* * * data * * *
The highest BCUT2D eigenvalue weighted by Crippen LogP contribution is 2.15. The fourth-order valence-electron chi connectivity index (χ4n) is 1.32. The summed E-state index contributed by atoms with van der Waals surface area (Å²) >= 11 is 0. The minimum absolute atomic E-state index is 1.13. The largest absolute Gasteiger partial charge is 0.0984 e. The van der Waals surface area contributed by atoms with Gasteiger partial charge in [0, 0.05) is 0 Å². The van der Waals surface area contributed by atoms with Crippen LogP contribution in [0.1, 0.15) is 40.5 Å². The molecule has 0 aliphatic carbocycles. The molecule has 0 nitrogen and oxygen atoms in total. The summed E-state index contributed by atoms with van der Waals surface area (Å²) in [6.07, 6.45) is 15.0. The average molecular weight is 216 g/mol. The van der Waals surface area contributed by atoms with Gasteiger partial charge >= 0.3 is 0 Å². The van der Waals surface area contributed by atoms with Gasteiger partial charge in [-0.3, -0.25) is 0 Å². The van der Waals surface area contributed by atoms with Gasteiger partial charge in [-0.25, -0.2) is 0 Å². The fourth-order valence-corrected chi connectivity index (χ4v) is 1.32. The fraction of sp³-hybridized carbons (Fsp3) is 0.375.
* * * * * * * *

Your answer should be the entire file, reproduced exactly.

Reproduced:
The highest BCUT2D eigenvalue weighted by Crippen LogP contribution is 2.15. The fourth-order valence-electron chi connectivity index (χ4n) is 1.32. The summed E-state index contributed by atoms with van der Waals surface area (Å²) >= 11 is 0. The minimum absolute atomic E-state index is 1.13. The largest absolute Gasteiger partial charge is 0.0984 e. The van der Waals surface area contributed by atoms with Gasteiger partial charge in [0, 0.05) is 0 Å². The van der Waals surface area contributed by atoms with Crippen LogP contribution in [0.1, 0.15) is 40.5 Å². The molecule has 0 aliphatic carbocycles. The molecule has 0 nitrogen and oxygen atoms in total. The summed E-state index contributed by atoms with van der Waals surface area (Å²) in [6.07, 6.45) is 15.0. The average molecular weight is 216 g/mol. The van der Waals surface area contributed by atoms with Gasteiger partial charge >= 0.3 is 0 Å². The van der Waals surface area contributed by atoms with Gasteiger partial charge in [-0.3, -0.25) is 0 Å². The van der Waals surface area contributed by atoms with Gasteiger partial charge in [-0.25, -0.2) is 0 Å². The fourth-order valence-corrected chi connectivity index (χ4v) is 1.32. The fraction of sp³-hybridized carbons (Fsp3) is 0.375.